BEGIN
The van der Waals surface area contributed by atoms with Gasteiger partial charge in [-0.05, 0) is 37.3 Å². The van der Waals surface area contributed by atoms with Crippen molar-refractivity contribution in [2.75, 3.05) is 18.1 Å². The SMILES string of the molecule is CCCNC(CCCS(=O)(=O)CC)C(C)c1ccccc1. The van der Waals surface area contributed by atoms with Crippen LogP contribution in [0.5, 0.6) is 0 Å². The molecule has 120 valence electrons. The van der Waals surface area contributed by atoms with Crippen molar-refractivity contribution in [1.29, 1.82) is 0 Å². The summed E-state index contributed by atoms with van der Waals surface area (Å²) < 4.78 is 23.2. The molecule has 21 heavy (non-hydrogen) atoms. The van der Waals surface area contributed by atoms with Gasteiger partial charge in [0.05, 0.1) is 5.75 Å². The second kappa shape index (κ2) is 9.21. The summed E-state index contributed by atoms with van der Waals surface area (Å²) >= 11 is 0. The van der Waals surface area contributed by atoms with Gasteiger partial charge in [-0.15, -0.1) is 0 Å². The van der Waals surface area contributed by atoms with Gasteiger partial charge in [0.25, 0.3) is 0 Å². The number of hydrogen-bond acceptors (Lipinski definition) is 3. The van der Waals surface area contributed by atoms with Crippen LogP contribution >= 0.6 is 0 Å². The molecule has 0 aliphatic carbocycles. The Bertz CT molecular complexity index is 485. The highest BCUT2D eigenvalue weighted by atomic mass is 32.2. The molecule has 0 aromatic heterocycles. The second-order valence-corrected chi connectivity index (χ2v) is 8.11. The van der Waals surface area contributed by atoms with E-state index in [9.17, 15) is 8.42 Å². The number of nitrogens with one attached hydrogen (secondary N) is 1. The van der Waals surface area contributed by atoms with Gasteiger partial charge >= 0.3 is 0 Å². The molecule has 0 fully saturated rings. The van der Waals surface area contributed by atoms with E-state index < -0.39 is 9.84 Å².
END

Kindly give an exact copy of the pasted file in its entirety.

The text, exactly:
The van der Waals surface area contributed by atoms with Gasteiger partial charge in [-0.05, 0) is 37.3 Å². The van der Waals surface area contributed by atoms with Crippen molar-refractivity contribution in [2.75, 3.05) is 18.1 Å². The SMILES string of the molecule is CCCNC(CCCS(=O)(=O)CC)C(C)c1ccccc1. The van der Waals surface area contributed by atoms with Crippen LogP contribution in [0.5, 0.6) is 0 Å². The molecule has 120 valence electrons. The van der Waals surface area contributed by atoms with Crippen molar-refractivity contribution in [1.29, 1.82) is 0 Å². The summed E-state index contributed by atoms with van der Waals surface area (Å²) < 4.78 is 23.2. The molecule has 21 heavy (non-hydrogen) atoms. The van der Waals surface area contributed by atoms with Gasteiger partial charge in [0.05, 0.1) is 5.75 Å². The second kappa shape index (κ2) is 9.21. The summed E-state index contributed by atoms with van der Waals surface area (Å²) >= 11 is 0. The van der Waals surface area contributed by atoms with Gasteiger partial charge in [-0.15, -0.1) is 0 Å². The van der Waals surface area contributed by atoms with Gasteiger partial charge in [0.25, 0.3) is 0 Å². The number of hydrogen-bond acceptors (Lipinski definition) is 3. The van der Waals surface area contributed by atoms with Crippen LogP contribution >= 0.6 is 0 Å². The molecule has 0 aliphatic carbocycles. The Bertz CT molecular complexity index is 485. The highest BCUT2D eigenvalue weighted by atomic mass is 32.2. The molecule has 0 aromatic heterocycles. The second-order valence-corrected chi connectivity index (χ2v) is 8.11. The van der Waals surface area contributed by atoms with E-state index in [9.17, 15) is 8.42 Å². The number of nitrogens with one attached hydrogen (secondary N) is 1. The van der Waals surface area contributed by atoms with Gasteiger partial charge >= 0.3 is 0 Å². The molecule has 0 fully saturated rings. The van der Waals surface area contributed by atoms with E-state index < -0.39 is 9.84 Å².